Date of Conferral





Health Services


James Rohrer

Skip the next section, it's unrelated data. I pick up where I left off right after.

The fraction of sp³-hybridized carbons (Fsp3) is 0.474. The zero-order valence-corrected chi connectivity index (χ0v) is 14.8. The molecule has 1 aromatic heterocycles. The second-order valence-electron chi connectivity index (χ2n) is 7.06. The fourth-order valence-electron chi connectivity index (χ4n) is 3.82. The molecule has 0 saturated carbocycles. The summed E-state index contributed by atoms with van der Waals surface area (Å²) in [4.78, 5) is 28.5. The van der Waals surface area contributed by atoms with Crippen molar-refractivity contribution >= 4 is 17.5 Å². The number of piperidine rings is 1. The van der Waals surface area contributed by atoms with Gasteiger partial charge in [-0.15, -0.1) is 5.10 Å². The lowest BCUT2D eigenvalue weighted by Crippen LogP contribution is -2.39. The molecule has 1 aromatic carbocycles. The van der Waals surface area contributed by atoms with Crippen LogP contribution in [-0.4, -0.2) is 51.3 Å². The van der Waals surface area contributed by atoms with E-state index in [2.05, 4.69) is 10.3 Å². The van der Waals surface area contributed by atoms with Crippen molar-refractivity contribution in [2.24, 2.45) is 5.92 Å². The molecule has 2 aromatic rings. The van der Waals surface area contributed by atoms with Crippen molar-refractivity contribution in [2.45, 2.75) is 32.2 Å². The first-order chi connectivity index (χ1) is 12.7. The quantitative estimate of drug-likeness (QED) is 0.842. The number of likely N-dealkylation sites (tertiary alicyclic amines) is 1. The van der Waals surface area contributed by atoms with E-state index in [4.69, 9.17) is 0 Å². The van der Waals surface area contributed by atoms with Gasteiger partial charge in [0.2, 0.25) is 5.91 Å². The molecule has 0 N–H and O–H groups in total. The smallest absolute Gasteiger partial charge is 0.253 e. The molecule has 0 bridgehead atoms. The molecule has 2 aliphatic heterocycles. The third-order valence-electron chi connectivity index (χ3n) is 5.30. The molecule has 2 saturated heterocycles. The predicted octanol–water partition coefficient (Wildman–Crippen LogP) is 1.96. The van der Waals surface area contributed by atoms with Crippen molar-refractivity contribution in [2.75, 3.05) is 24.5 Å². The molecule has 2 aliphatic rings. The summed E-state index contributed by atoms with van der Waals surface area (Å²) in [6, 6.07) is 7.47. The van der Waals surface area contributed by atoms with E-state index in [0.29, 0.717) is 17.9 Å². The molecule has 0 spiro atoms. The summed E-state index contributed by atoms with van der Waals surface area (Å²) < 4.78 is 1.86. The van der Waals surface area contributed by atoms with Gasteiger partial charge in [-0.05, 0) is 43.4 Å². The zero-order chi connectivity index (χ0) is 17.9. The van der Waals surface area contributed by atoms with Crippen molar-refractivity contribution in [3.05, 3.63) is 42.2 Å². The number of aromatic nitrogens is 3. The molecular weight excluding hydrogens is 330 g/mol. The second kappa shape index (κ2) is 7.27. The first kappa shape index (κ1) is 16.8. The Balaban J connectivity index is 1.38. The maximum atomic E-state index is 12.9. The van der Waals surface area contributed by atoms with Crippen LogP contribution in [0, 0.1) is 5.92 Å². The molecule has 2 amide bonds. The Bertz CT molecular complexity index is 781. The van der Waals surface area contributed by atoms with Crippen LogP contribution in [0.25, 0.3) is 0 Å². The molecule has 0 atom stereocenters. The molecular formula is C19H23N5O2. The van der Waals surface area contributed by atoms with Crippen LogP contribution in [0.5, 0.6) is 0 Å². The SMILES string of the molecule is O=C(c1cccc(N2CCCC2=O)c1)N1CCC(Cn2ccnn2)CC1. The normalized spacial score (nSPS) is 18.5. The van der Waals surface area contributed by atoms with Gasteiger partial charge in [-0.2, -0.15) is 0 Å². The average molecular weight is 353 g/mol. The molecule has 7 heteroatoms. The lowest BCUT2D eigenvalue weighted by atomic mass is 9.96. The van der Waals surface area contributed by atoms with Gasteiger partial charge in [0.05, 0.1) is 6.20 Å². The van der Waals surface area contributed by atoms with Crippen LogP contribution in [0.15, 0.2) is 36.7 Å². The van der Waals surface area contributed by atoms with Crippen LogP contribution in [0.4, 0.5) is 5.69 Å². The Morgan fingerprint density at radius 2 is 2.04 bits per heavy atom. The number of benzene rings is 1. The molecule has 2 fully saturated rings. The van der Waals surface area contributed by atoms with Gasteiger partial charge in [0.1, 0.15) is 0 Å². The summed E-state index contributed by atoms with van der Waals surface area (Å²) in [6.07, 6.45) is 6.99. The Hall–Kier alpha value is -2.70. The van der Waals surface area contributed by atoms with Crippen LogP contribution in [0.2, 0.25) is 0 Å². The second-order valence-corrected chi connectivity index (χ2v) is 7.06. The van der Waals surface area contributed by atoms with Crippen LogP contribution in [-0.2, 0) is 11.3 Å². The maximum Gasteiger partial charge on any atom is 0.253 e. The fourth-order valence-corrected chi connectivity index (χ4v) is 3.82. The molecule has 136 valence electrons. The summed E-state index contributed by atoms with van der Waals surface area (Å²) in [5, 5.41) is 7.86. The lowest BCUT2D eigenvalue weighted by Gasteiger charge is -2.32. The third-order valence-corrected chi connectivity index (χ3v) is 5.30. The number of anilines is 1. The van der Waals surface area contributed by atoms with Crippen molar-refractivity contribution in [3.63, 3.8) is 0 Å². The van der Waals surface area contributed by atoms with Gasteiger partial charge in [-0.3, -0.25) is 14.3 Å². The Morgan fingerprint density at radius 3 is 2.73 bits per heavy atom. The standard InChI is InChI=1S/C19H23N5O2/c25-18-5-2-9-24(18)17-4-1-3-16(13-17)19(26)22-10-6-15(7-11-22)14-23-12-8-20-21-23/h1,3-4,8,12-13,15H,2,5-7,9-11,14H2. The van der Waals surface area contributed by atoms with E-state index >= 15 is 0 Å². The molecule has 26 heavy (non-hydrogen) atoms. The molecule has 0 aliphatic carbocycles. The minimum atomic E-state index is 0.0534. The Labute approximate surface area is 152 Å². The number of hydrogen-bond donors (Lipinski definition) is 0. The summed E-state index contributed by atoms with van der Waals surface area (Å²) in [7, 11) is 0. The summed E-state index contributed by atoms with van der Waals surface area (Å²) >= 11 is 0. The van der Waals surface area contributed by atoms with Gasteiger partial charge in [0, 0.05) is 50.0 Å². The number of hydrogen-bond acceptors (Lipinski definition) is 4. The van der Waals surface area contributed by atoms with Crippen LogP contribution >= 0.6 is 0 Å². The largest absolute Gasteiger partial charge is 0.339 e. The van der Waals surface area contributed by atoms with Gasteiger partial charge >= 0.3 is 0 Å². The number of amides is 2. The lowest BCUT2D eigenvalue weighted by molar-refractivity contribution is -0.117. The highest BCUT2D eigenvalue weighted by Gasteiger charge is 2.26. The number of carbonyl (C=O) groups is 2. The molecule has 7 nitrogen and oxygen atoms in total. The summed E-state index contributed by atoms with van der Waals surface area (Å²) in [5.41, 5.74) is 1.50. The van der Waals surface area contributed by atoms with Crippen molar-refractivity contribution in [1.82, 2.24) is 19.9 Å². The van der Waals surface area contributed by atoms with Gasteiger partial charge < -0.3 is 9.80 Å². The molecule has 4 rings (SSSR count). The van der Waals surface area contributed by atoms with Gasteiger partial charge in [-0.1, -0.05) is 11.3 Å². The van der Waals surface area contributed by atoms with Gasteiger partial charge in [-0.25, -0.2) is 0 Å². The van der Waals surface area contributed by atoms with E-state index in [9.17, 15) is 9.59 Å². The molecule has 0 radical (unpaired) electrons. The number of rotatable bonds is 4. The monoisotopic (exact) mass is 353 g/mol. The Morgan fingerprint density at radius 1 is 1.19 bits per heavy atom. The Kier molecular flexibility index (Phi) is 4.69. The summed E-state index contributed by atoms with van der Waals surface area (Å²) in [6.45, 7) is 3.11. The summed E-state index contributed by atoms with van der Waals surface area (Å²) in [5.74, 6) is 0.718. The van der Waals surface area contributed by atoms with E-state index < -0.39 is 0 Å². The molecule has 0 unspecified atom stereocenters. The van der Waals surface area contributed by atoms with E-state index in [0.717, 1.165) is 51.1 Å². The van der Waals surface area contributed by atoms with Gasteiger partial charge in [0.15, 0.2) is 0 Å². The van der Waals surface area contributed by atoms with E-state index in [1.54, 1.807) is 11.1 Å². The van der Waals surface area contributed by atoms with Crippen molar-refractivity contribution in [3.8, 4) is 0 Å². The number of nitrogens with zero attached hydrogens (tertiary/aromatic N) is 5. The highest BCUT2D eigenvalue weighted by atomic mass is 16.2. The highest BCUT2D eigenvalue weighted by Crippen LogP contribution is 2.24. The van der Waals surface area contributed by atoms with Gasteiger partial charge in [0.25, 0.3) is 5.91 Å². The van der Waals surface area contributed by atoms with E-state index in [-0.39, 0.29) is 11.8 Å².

Discrimination against immigrants based on country of origin, gender, or race is known to contribute to wage inequality, lower morale, and decrease worker satisfaction. Healthcare leaders are just beginning to study the impact of gender and race on the wages of internationally educated nurses (IENs). Grounded in Becker's theory of discrimination, this cross-sectional study examined nursing wages for evidence of wage inequality among IENs working in the United States using secondary data collected in the 2008 quadrennial National Sample Survey of Registered Nurses. Ordinary least square regression coupled with the Blinder-Oaxaca wage decomposition was used to analyze the wages of 757 IENs working in the U.S. healthcare system. T tests with effect size were calculated to find the impact of gender, race, and country of education on wage. The study found that white male IENs earned higher wages than all other immigrant groups, followed by nonwhite males and nonwhite females (R2 = .143; F(8,748) = 15.60; p =.000;). White female IENs earned the least, at 80%, 88%, and 91% of wages earned by white male, nonwhite male, and nonwhite female IENs, respectively (p < .005). The relationship between hourly wage and being a white female was negative and statistically significant (p = .006) and white females earned 19.6% less per hour than white male IENs. Working in tertiary care contributed 21.60% of wages for white IENs and 10.30% of wages for nonwhite IENs. Inequality in nursing wages was related to an interaction between race and gender for wages of white female IENs but not in wages for nonwhite female IENs. Results of this study promote positive social change by motivating nursing departments to equalize wages and policymakers to strengthen equal pay statutes.